), nor in the intelligence section of the Dept of State, but often hidden in plan sight such as Condoleezza Rice who worked for Stanford University California, gets fees for lecturing and belongs to the quasi-private-public Council on Foreign Relations.:

    In any case the staff of the New York Times, fabricated these issues to create problems where problems should not exist as the problem is not Cuba, socialism, the Cuban people, socialist change, etc but capitalism and the jealousies created by the unequal development and accumulation of capital in what is referred to as the private sector. Where many in America dream about illicit monies of illegal drugs sales because there are so few opportunities to earn money through employment by consistent and worthwhile means, where you may have a job but might need 3 jobs to pay your bills, and where today you have a job and tomorrow you need a new job because without cause you were dismissed by abusive employers for merely exercising your rights under the law in what is discrimination because you may get sick, become pregnant, or need to go to court because you landlord wish to evict you so they can increases their profits.

    Democracy is a word that in that in the USA of North America is severely abused because North Americans often have no idea what it really would mean to be living as in democracy (“demo” Greek for people and cracy from the Greek Kratos meaning state, or peoples state) as this is a police state where organized opposition is not tolerated nor allowed.

    So generally the obscene pretenses of standards of democracy that is heard from los Estados Unidos is just that cynical obscene vulgar pretense that are at best fraudulent, as part of a fraudulent form of government is taunted and ridiculed for his race while his administration come to be known as the most reactionary though he caters to the rich in a betrayal of his stated principles much like the “Emperor Jones” played by Paul Robeson that I am surprised is not more often mentioned in his regard.

    These days as The Republicans have grow more and more reactionary I do not support Republicans, and rarely Democrats for they are as reactionary on many of the issues for which American needs a second revolution for based on the law in America there is no form of any real justice that an ordinary working person can afford, nor which most blacks are afforded that is not given and then can be taken away from them at a moments notice.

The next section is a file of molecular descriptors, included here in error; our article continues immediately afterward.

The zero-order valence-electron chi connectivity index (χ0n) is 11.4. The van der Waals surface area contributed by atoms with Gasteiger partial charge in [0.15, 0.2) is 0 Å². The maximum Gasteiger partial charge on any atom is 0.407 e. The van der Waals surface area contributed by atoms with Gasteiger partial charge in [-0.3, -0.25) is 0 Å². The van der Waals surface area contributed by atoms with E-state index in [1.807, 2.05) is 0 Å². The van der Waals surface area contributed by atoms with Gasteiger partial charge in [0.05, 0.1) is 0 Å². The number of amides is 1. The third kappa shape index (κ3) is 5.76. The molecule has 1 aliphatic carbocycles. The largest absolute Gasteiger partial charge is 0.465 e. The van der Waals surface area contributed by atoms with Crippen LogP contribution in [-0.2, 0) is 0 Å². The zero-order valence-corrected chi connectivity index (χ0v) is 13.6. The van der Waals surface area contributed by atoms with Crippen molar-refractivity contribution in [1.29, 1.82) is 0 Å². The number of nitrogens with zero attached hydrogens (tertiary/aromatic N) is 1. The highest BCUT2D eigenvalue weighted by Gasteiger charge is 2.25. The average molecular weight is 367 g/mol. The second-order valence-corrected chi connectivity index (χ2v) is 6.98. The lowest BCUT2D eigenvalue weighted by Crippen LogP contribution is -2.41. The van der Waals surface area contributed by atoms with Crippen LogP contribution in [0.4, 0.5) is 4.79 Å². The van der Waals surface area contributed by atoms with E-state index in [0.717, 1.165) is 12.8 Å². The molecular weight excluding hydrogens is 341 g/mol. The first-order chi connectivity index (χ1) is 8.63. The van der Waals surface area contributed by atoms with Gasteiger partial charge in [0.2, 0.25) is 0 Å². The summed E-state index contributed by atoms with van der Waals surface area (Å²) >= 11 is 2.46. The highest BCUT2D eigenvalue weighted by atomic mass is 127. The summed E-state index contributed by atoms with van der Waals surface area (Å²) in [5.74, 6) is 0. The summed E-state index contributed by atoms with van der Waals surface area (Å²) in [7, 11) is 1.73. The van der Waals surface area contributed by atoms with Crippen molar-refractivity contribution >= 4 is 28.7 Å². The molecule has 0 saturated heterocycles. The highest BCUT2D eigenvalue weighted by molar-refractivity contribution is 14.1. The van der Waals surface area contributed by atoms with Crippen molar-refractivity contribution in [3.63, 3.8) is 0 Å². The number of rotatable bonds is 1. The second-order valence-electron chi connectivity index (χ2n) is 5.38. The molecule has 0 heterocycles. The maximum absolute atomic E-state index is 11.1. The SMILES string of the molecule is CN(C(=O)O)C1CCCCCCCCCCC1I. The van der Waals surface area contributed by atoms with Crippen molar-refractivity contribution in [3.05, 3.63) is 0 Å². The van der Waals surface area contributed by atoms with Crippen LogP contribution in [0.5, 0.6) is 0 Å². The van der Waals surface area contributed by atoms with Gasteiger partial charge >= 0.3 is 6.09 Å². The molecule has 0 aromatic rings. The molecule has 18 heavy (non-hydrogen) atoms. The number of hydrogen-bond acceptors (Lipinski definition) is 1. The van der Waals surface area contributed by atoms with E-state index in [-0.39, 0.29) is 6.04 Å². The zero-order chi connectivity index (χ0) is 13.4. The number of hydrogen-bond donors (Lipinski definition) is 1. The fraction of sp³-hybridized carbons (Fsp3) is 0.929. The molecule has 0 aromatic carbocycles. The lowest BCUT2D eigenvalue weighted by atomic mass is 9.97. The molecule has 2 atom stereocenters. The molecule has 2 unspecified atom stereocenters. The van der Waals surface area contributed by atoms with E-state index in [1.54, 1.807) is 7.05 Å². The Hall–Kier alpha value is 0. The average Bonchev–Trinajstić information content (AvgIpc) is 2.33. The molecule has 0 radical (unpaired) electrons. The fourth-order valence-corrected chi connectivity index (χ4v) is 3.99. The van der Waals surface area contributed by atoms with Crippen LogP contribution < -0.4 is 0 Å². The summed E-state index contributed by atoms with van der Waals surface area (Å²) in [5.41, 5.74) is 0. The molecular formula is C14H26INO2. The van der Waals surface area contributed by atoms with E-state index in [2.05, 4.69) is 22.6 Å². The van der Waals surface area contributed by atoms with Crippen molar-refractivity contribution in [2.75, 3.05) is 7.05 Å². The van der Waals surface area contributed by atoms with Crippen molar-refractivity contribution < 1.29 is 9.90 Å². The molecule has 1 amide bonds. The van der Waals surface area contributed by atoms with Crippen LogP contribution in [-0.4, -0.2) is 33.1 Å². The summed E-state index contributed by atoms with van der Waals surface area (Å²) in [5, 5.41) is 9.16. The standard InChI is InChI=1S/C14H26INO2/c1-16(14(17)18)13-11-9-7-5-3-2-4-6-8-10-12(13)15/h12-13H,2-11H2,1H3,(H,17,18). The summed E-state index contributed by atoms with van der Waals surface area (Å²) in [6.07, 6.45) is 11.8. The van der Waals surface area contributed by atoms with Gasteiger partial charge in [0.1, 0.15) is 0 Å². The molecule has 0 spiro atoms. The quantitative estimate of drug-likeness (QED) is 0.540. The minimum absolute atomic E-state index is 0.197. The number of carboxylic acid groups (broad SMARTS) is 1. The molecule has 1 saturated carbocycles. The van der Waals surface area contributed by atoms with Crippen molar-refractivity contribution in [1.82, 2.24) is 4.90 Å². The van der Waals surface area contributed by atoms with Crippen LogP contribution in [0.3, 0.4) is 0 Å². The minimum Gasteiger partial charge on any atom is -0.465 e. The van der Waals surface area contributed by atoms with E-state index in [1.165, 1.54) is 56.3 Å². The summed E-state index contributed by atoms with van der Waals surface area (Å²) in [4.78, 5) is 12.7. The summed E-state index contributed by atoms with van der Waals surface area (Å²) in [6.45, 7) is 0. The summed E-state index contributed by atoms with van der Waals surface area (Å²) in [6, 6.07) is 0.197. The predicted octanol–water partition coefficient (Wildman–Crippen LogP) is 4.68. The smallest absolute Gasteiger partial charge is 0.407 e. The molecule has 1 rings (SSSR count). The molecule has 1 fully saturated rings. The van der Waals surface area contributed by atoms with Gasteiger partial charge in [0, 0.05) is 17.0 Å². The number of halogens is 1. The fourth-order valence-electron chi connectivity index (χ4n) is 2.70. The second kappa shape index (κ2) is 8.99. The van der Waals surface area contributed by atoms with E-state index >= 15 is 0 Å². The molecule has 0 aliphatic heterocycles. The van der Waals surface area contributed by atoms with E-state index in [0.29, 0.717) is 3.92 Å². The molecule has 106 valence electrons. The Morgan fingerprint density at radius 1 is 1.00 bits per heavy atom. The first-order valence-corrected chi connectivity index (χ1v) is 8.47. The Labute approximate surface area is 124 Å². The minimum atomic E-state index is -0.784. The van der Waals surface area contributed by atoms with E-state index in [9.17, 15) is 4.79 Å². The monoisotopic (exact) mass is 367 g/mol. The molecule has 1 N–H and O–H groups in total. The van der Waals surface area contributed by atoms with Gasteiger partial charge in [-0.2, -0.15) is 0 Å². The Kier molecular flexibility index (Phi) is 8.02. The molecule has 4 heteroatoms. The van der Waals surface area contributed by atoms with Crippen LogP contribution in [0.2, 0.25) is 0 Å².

My friend John Lennon won his immigration case to stay in the USA but then he had 25 full time attornies employed as he was rich, and after he won they murdered him maybe because he won. See Edda Wells and read how she discovered how the racists used lynching murders to prevent commercial competition. Democracy? Private sector? Jealousy because one working class family had one chicken a week and another two because they worked in the black market?

    First to eliminate racism I would arrest all the American bankers and nationalize the banks and unlike President Obama I would have not given them trillions of dollars, instead I would arrest all of them as the criminals thy are, and depending on their cases punish them. I lived near Bernie Madoff he was a pillar of the community who used that position to rob it. That is the freedom of democracy under capitalism the right to steal from the poor to give to the rich. In health care which is not health care because competent doctors can be paid but not found.


  • Surprisingly, I generally agree with Sr. Morales reasoned rebuttal to the equally valid NYT article of last week. However, Sr. Morales underestimates the power that real democracy would bring to Cuba. Based on a traditional one man, one vote principal racial politics alone would dramatically change the color of the faces seen in leadership of the country. According to the Institute for Cuban and Cuban-American Studies at the University of Miami, the Cuban population ranges between 33% and 62% black. As Cubans became more accustomed to seeing mulattos and blacks in power, the social resistance to racial progress would diminish. For example, the changes taking place in post-apartheid South Africa are a result of racial politics driving social changes. Like much of Fidel’s high-mnded speeches, his declarations regarding race relations have been poorly reflected on the streets of Cuba. Like his pronouncements regarding poverty, nuclear weapon proliferation and LGBT rights, his words and his actions differ greatly.